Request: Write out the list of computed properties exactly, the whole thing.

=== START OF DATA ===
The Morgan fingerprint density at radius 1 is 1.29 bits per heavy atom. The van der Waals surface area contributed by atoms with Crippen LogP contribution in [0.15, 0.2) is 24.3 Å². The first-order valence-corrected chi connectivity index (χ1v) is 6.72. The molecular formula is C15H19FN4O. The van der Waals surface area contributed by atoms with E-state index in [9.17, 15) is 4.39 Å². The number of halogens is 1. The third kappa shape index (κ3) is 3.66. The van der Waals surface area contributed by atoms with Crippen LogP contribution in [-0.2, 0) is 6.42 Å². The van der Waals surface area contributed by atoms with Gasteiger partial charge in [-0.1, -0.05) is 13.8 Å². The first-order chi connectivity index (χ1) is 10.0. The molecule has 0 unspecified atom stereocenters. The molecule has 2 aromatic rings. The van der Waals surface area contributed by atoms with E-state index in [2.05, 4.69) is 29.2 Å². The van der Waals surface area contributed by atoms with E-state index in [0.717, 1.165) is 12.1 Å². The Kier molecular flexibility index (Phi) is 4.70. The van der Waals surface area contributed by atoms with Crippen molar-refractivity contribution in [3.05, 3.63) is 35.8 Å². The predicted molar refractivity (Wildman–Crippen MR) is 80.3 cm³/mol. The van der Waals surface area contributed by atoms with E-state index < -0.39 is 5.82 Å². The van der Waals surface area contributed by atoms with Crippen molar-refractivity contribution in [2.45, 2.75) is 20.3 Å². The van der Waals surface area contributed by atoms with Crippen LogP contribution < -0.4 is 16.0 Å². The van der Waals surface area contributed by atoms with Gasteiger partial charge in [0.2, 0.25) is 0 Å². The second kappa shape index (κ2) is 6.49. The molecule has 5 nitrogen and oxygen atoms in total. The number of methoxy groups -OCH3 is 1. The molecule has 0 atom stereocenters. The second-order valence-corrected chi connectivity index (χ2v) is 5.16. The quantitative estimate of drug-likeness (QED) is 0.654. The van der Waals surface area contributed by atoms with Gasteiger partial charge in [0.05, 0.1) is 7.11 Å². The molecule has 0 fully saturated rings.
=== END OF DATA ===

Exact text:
The Morgan fingerprint density at radius 1 is 1.29 bits per heavy atom. The van der Waals surface area contributed by atoms with Crippen LogP contribution in [0.15, 0.2) is 24.3 Å². The first-order valence-corrected chi connectivity index (χ1v) is 6.72. The molecular formula is C15H19FN4O. The van der Waals surface area contributed by atoms with E-state index in [9.17, 15) is 4.39 Å². The number of halogens is 1. The third kappa shape index (κ3) is 3.66. The van der Waals surface area contributed by atoms with Crippen LogP contribution in [-0.2, 0) is 6.42 Å². The van der Waals surface area contributed by atoms with Gasteiger partial charge in [-0.1, -0.05) is 13.8 Å². The first-order chi connectivity index (χ1) is 10.0. The molecule has 0 unspecified atom stereocenters. The molecule has 2 aromatic rings. The van der Waals surface area contributed by atoms with E-state index in [2.05, 4.69) is 29.2 Å². The van der Waals surface area contributed by atoms with E-state index in [0.717, 1.165) is 12.1 Å². The Kier molecular flexibility index (Phi) is 4.70. The van der Waals surface area contributed by atoms with Crippen molar-refractivity contribution in [3.05, 3.63) is 35.8 Å². The predicted molar refractivity (Wildman–Crippen MR) is 80.3 cm³/mol. The van der Waals surface area contributed by atoms with E-state index < -0.39 is 5.82 Å². The van der Waals surface area contributed by atoms with Crippen molar-refractivity contribution in [2.45, 2.75) is 20.3 Å². The van der Waals surface area contributed by atoms with Crippen LogP contribution < -0.4 is 16.0 Å². The van der Waals surface area contributed by atoms with Gasteiger partial charge in [0.2, 0.25) is 0 Å². The second kappa shape index (κ2) is 6.49. The molecule has 5 nitrogen and oxygen atoms in total. The number of methoxy groups -OCH3 is 1. The molecule has 0 atom stereocenters. The second-order valence-corrected chi connectivity index (χ2v) is 5.16. The quantitative estimate of drug-likeness (QED) is 0.654. The van der Waals surface area contributed by atoms with Gasteiger partial charge in [0.05, 0.1) is 7.11 Å². The molecule has 0 fully saturated rings.